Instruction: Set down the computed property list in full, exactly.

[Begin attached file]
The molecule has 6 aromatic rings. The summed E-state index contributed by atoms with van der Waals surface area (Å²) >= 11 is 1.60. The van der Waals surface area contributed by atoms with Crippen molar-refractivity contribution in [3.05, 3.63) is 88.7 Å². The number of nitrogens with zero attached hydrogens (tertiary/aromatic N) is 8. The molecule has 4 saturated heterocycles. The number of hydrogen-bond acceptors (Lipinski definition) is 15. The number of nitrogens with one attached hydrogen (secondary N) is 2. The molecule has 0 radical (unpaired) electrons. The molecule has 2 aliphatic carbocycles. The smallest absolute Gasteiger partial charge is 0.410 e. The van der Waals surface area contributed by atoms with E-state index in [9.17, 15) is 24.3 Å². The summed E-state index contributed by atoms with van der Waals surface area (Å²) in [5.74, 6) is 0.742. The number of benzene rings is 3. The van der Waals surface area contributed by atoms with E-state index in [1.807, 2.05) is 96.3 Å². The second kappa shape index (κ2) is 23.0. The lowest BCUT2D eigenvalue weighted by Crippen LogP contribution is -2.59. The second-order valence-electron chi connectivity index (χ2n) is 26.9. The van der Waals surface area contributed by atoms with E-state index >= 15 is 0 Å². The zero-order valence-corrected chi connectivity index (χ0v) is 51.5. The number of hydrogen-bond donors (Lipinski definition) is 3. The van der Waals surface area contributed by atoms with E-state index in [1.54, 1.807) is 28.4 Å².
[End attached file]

The molecule has 6 aromatic rings. The summed E-state index contributed by atoms with van der Waals surface area (Å²) >= 11 is 1.60. The van der Waals surface area contributed by atoms with Crippen molar-refractivity contribution in [3.05, 3.63) is 88.7 Å². The number of nitrogens with zero attached hydrogens (tertiary/aromatic N) is 8. The molecule has 4 saturated heterocycles. The number of hydrogen-bond acceptors (Lipinski definition) is 15. The number of nitrogens with one attached hydrogen (secondary N) is 2. The molecule has 0 radical (unpaired) electrons. The molecule has 2 aliphatic carbocycles. The smallest absolute Gasteiger partial charge is 0.410 e. The van der Waals surface area contributed by atoms with E-state index in [9.17, 15) is 24.3 Å². The summed E-state index contributed by atoms with van der Waals surface area (Å²) in [5.74, 6) is 0.742. The number of benzene rings is 3. The van der Waals surface area contributed by atoms with E-state index in [1.807, 2.05) is 96.3 Å². The second kappa shape index (κ2) is 23.0. The lowest BCUT2D eigenvalue weighted by Crippen LogP contribution is -2.59. The second-order valence-electron chi connectivity index (χ2n) is 26.9. The van der Waals surface area contributed by atoms with E-state index >= 15 is 0 Å². The zero-order valence-corrected chi connectivity index (χ0v) is 51.5. The number of hydrogen-bond donors (Lipinski definition) is 3. The van der Waals surface area contributed by atoms with E-state index in [1.54, 1.807) is 28.4 Å².